Then in the early 20th century, American public health expert Charles Chapin erroneously attributed respiratory infections caught in close proximity to other people to large droplets produced by an infected person, which fall quickly to the ground. As a result, he stated that airborne transmission was almost impossible.

Yet in 1945, scientist William Wells published a paper in the predecessor to Science, lamenting that while we were investing in disinfecting water and keeping our food clean, we had done nothing for our indoor air, given the denial of airborne transmission. His research on measles and tuberculosis – caused by airborne pathogens – challenged this notion in the 20th century, but didn’t break it.

Now that the research on SARS-CoV-2 finally has brought to light that many respiratory diseases can be transmitted through the air, researchers argue that we must take action.

Credit: QUT

“Let’s now not waste time until the next pandemic,” said said co-author Jose-Luis Jimenez, fellow in the Cooperative Institute of Research Sciences (CIRES) and professor of chemistry at CU Boulder. “We need a societal effort. When we design a building, we shouldn’t just put in the minimum amount of ventilation that’s possible, but instead we should keep ongoing respiratory diseases, such as the flu, and future pandemics in mind.”

The long-standing misunderstanding of the importance of airborne transmission of pathogens has left a large gap of information in how to best construct and manage building ventilation systems to mitigate the spread of disease—with the exception of some manufacturing, research and medical facilities.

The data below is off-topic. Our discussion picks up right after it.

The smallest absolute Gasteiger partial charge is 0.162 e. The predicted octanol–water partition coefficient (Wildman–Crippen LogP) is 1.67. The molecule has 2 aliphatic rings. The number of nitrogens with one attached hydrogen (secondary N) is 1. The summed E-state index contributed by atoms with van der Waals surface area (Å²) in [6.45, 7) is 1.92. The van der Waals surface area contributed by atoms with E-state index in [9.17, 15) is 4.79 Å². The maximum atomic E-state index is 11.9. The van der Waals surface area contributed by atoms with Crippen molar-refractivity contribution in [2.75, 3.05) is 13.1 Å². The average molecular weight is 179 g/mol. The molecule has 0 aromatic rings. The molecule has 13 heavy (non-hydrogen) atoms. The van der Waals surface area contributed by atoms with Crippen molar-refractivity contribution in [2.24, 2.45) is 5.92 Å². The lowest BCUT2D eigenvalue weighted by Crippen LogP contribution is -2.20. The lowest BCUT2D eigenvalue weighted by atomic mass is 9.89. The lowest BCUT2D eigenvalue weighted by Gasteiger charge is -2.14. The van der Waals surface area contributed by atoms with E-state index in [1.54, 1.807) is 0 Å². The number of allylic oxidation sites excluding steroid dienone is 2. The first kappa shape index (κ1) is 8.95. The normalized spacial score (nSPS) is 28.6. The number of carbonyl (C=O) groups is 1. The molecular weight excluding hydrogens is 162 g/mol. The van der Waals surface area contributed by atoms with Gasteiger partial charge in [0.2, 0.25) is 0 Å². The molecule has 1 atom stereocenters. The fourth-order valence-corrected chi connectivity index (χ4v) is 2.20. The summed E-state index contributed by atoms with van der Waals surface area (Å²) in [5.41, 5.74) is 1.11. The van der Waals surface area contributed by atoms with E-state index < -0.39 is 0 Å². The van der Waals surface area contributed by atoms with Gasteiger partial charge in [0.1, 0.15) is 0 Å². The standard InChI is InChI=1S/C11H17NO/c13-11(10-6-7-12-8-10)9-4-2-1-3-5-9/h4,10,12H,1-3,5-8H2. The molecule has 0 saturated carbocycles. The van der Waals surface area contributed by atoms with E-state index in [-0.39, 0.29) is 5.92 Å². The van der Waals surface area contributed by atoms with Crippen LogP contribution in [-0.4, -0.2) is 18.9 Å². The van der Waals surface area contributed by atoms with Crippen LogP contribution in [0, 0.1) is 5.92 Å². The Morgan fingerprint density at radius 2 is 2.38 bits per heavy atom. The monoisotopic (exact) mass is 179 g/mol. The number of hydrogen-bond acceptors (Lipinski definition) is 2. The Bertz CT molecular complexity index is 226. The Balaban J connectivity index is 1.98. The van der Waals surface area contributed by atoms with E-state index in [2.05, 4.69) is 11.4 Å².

Instead, buildings have focused on temperature, odor control, energy use and perceived air quality. So while there are safety guidelines for chemicals such as carbon monoxide, there are currently no guidelines, globally or in the U.S., that regulate or provide standards for mitigating bacteria or viruses in indoor air resulting from human activities.

“Air in buildings is shared air—it’s not a private good, it’s a public good. And we need to start treating it like that,” said Miller.

Lidia Morawska, lead author on the article and director of Queensland University of Technology’s International Laboratory for Air Quality and Health, said there needs to be a shift away from the perception that we cannot afford the cost of control.

She notes that the global monthly cost from COVID-19 had been conservatively estimated as $1 trillion and the cost of influenza in the U.S. alone exceeded $11.2 billion annually.

While detailed economic analysis has yet to be done, estimates suggest necessary investments in building systems may be less than 1% of the construction cost of a typical building.